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Meeting demand

84 per cent of local authorities highlighted that identifying appropriate sites is a key challenge in delivering new free schools.

While there is a significant shortfall in places at secondary level, local authorities have plans in place to meet this demand. Fifty five per cent of places required in London over the next five years are considered secure. Two thirds of the new places that are currently being planned are expected to be met by
free schools. The most recent wave of free schools announced by the Department for Education (DfE), Wave 13, targets applications for free schools in areas of the country where there are low performing schools and, in some cases, no demand for school places.

This precludes London boroughs, which are high performing, from applying for new free schools to meet their upcoming demand at secondary level. Therefore London boroughs are keen to work with central government on the criteria for future free school waves, to ensure they address issues such as demand as well.

London boroughs have already developed plans to meet most of the shortfall highlighted in Section 1. 55 per cent of forms of entry (FE) that will be required across primary and secondary over the next five years in London are secured. Many boroughs have plans in place to meet the remaining 45 per cent, but are waiting on formal approval for the plans. Many of the places that have not yet been secured will not be needed for a few years.

The two main ways that local authorities meet demand is through expanding existing provision and working with free school providers to create new schools. Fifty five per cent of demand for places over the next five years is expected to be met by free schools, while school expansions are predicted to account for around a third.

Creating new free schools in London  

Local authorities are relying increasingly on free schools to provide additional school places. Given that free schools are the primary way of meeting basic need, local authorities are keen to work as closely as possible with government to ensure that new schools are set up where there is demand.

In May 2018 the government opened Wave 13 of the free school programme. This new wave signals a shift away from a universal approach to free schools, as it is targeted specifically at areas of the country with low quality provision. The DfE’s map of local authorities that are eligible for Wave 13 funding show that these are predominantly in areas where there is no demand for new places. Despite the fact that London has one of the highest levels of demand in the country, no London borough is a targeted area for Wave 13 due to the region’s high performing schools.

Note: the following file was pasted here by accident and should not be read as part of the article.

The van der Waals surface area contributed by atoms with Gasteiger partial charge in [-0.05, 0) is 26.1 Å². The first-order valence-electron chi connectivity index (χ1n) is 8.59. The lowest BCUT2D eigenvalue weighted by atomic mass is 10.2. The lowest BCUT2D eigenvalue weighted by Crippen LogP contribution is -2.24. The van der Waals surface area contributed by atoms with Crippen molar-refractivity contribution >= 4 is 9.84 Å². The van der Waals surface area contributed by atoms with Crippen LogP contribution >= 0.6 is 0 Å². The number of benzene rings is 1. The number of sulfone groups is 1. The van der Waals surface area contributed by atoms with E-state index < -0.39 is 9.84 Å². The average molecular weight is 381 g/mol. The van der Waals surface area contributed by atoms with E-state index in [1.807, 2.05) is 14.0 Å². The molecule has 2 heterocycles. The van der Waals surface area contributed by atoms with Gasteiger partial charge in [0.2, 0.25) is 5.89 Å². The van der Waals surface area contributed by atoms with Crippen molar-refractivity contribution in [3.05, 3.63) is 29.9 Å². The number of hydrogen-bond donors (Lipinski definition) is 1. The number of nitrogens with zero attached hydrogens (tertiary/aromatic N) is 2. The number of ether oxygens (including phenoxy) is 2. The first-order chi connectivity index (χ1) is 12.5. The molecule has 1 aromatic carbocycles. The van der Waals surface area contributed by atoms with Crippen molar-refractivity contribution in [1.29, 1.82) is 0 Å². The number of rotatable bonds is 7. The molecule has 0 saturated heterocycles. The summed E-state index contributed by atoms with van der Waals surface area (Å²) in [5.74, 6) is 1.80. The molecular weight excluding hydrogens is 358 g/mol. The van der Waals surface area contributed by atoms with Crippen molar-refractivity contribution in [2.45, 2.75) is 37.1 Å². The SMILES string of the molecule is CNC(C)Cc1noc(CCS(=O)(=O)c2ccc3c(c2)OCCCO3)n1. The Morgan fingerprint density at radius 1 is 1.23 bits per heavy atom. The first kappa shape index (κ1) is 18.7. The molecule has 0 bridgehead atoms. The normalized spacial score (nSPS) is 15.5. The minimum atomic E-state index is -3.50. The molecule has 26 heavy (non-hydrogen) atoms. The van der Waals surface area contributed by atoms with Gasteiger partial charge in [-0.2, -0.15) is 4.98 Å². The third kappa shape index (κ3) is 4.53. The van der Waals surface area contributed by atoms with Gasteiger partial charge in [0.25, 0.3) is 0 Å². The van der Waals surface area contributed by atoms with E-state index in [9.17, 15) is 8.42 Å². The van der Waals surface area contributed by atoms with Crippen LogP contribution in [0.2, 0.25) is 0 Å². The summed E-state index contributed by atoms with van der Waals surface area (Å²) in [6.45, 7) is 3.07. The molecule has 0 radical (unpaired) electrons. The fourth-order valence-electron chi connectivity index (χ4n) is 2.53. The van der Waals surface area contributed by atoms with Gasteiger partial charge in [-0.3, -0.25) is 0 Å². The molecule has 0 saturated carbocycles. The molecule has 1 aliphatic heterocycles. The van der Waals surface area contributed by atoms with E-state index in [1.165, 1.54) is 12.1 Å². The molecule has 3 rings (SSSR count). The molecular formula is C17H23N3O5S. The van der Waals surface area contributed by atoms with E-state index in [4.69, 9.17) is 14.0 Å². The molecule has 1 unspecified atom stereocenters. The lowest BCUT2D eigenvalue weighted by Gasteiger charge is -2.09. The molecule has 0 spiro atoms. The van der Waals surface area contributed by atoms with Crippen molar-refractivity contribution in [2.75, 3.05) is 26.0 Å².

Expansion of existing schools

Expansion is often the more cost-effective option to provide additional school places, particularly when dealing with changing levels of demand and scarcity of land. With the restrictions of Wave 13 of the free school programme outlined at the beginning of this chapter, expansion may be the only option open to some councils to create new school places. Local authorities work collaboratively with academies and the ESFA to secure expansion projects in academies as well as maintained schools. This cooperation is becoming more important as academisation continues and demand increases for places at secondary schools, of which over two thirds in the capital are now academies. In the majority of cases, this joint working enables schools to successfully expand. However, in the small number of instances where academies resist expansion, despite having capacity to do so, councils face a challenge because they cannot direct these schools to expand, as they can for maintained schools.

London is a city where land is at a premium and subject to many competing demands and uses. In a recent London Councils survey, 84 per cent of local authorities said that identifying appropriate sites is a key challenge in delivering new free schools. Site constraints were also the most commonly
cited challenge to expanding existing schools. Many of the required forms of entry currently identified as ‘secure’ by local authorities are reliant on identifying or freeing up appropriate land, and those with sites are increasingly facing planning challenges.

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